(no averaging) for the ideal and immiscible uids are guaranteed from considerations of microscopic physics. The unaveraged nonzero value 0.8 at zero block size for the miscible uids results from physical mass diusion, in agreement with experimental values. Fig. 3 shows a similar plot for . For the ideal and surface tension simulations, a block averaging size (4x)3 or (8x)3 generates a 0.6 0.8, similar to that found in previous works. For the ideal and immiscible simulations, we conclude that uid entrainment at these length scales produces average (but not extreme) results comparable to numerical mass diusion in untracked codes. For the physically mass diusive simulations, we see little need for a mass diusion subgrid model from the present analysis. The approximate agreement of the unaveraged mixing parameter for the mass diusion simulation, comparing tracked and untracked simulations and experiments is perhaps surprising. We have observed signicant dierences among our data, experiments and untracked numerically mass diusive simulations in regard to numerical mass diusion. These dierences are recorded in the mixing rate and the time dependent Atwood number A(t), dened in Sec. II. While , A(t) and are measures of mixing, they are not the same measure; and A(t) are sensitive to extreme values while is sensitive to average values. To visualize the dierences between these two measures of mixing, we display in Fig. 4 the density in a plane through the middle of the bubble region, for the mass diusion simulation at times t = 7, 15, 21. Clearly, the smaller bubbles, on the verge of extinction, are also more highly diused, and contribute to the high mixing rate in , while the larger bubbles, to feed continued overall RT mixing rate growth (i.e. ), show a high density contrast. In this sense, shows the high degree of average mixing, while and A(t) show only a moderate degree of mixing of extreme values. In Fig. 5 we examine the average molecular mixing fraction as a function of x3 at

11

FIG. 5: The mixing parameter vs. the mixing zone height for the mass diusion simulation at t = 7, 15, 21.

times t = 7, 15, 21. The molecular mixing fraction displays a uniformly high degree of average mixing.

IV.

POWER SPECTRA

Power spectra are calculated by performing a 2D Fast Fourier Transformation (FFT) on data dened on a horizontal plane, for example the midplane (the position of the initial interface) and taking the magnitude of the Fourier transformed data. The 2D Discrete Fourier Transform (DFT) for data f (j1 , j2 ) centered at cell j1 , j2 , of size N N is calculated by 1 f (k1 , k2 ) = 2 N

N 1 N 1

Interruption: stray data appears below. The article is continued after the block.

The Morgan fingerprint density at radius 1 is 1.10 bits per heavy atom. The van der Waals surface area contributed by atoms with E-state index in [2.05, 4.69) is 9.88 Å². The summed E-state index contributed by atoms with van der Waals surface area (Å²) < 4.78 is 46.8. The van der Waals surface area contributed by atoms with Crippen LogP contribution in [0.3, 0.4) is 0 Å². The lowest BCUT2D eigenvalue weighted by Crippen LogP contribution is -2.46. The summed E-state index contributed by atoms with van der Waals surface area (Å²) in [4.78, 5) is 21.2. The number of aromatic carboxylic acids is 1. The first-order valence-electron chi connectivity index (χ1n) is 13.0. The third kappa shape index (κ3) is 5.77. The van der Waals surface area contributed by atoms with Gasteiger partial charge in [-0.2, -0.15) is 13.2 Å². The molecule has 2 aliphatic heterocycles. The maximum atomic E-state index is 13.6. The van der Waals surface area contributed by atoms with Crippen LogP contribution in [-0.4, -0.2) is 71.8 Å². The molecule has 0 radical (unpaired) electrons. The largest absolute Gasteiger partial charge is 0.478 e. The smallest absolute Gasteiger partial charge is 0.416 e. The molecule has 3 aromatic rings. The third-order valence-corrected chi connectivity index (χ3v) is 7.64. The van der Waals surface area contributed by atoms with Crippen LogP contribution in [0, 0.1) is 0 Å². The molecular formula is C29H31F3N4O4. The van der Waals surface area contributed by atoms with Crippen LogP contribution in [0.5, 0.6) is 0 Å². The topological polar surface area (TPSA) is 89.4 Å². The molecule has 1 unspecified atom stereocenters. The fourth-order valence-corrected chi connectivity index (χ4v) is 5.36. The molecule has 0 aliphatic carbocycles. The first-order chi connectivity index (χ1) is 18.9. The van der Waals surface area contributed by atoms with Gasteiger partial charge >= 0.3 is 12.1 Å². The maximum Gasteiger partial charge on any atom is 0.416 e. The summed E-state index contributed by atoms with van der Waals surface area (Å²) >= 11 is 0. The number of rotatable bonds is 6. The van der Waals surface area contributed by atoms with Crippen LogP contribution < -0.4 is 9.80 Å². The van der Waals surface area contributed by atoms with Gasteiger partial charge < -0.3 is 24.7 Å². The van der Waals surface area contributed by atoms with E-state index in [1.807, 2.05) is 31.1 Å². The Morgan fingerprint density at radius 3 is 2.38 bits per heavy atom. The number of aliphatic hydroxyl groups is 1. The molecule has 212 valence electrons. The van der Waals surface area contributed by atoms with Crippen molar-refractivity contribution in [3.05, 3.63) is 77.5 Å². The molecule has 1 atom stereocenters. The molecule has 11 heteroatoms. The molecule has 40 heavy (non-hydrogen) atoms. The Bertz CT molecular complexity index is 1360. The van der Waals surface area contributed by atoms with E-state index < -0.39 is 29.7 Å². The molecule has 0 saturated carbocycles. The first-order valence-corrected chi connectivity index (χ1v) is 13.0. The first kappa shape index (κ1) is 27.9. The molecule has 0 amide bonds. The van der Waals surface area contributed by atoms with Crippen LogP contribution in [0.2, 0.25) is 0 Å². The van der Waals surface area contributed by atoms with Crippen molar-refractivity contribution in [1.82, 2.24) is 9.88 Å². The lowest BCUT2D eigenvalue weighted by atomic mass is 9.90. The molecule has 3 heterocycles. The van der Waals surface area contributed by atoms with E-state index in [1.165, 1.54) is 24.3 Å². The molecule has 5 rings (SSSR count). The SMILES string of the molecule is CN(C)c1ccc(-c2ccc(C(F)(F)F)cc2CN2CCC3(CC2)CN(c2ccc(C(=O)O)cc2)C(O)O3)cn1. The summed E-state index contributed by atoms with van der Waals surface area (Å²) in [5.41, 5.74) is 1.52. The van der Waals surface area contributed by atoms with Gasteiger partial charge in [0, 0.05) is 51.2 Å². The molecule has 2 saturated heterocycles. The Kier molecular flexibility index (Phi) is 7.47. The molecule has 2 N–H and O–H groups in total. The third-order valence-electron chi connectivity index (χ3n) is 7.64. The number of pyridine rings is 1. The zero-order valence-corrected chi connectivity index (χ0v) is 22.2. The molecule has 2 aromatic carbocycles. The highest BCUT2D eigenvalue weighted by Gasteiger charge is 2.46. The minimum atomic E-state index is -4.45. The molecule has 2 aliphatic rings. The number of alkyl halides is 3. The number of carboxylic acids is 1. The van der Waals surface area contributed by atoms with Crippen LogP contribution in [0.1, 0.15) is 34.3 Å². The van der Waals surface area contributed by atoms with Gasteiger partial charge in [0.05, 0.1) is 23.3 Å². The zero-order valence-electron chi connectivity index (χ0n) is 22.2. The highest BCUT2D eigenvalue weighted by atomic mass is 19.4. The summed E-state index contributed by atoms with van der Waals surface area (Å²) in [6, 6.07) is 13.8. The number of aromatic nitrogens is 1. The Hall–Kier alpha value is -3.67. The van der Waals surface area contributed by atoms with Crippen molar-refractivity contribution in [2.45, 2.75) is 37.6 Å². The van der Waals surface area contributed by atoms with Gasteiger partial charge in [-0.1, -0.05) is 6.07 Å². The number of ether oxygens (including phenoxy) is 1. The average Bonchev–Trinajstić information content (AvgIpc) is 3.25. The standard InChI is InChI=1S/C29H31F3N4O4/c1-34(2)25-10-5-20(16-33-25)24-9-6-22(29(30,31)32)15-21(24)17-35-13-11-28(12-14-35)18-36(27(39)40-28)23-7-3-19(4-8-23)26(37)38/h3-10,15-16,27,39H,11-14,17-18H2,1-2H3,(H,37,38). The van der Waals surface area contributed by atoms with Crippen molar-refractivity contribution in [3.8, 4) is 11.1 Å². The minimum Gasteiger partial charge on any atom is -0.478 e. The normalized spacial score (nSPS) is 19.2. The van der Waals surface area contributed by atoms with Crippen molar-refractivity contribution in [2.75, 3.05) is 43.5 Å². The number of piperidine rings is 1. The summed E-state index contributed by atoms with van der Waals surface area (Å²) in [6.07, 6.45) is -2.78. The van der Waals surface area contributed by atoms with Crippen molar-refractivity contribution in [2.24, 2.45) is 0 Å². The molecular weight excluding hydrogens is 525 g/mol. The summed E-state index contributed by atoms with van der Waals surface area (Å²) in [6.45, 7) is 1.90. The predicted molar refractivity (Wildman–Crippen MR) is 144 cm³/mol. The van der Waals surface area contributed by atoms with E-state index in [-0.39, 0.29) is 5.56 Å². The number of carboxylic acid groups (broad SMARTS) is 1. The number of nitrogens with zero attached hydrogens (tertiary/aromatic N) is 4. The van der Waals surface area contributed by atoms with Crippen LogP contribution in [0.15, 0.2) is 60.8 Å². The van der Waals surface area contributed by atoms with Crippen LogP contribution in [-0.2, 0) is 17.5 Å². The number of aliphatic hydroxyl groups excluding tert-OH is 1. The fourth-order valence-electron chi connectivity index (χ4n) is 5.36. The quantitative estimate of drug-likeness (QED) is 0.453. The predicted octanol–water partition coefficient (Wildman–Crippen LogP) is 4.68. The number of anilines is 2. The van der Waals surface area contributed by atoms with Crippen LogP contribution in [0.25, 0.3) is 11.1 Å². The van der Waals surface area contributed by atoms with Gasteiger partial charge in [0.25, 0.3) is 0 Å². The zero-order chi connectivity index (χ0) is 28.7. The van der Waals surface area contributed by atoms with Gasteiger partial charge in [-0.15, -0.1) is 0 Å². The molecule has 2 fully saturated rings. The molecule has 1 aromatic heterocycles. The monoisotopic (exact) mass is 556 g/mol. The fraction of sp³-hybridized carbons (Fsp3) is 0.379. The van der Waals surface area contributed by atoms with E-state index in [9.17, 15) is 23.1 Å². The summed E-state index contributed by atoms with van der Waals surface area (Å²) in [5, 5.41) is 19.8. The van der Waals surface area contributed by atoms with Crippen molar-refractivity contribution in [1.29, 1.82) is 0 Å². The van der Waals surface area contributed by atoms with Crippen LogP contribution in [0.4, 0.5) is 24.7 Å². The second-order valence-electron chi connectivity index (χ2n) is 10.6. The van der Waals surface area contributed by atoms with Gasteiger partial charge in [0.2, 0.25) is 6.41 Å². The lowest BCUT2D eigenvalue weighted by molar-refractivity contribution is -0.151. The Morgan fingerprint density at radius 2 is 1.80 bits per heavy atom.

j1 =0 j2 =0

(15)

where k1 and k2 are the x1 and x2 directional wave mode numbers, which satisfy 0 k1 , k2 N 1. For the case of an irregular cell with fractional volumes in each uid, the uctuation is cell averaged with a block size 1 in the spirit of Sec. III to dene f (j1 , j2 ). The scalar wave number k is calculated by k =

2 2 k1 + k2 . The power spectrum

is averaged over k values in an interval (k 1/2, k + 1/2) to reduce noise. In this section we present power spectra of the vertical velocity, density and kinetic energy uctuations, and compare our results with the slope 5/3 based on the Kolmogorov law E(k) k 5/3 . (16)

The region which follows the Kolmogorov law is the inertial subrange where energy is transfered to successively smaller scales. We rst examine the the dependence of the power spectrum on height, x3 , in the mixing zone. Fig. 6 shows power spectra of vertical velocity, density uctuation and

12

FIG. 6: Power spectra of vertical velocity, density, and kinetic energy uctuations (presented left to right) for the mass diusion simulation at t = 21, taken at ve dierent horizontal planes through the mixing zone.

FIG. 7: Middle half of mixing zone. Vertically averaged power spectra of vertical velocity, density, and kinetic energy uctuations (presented left to right) for the mass diusion simulation at t = 7, 14, 21.

kinetic energy for the mass diusion case at t = 21. These and other spectral plots are cut o at the Nyquist wave number k = N/2. At both mixing zone edges the spectra are small compared to those within the interior of the mixing zone. Except near the edges, the spectra are quite similar, which makes it reasonable to concentrate on the midplane power spectra. Fig. 7 shows the spectra for the vertical velocity, density uctuation and kinetic energy uctuations for the mass diusion simulation, vertically averaged over planes through the middle half of the mixing zone for three dierent times. This gure shows that the energy containing region decreases while the inertial range expands as time advances. In each gure, we locate a straight line with the Kolmogorov slope 5/3 as a reference. The gure shows a near match to this slope. Previous works15,16,21,22 report a Kolmogorov velocity spectrum or one close to it, but generally do not distinguish between alternate theories for the scaling exponent20 . Cabot21 reports a smaller than Kolmogorov slope for the density uctuations. Poujade23 argues theoretically that the low wave number end of the self similar regime has a non-Kolmogorov behavior. We present the results for the three dierent simulations: ideal, surface tension and mass diusion. Now we return to the central theme of this paper, which is the mixing properties of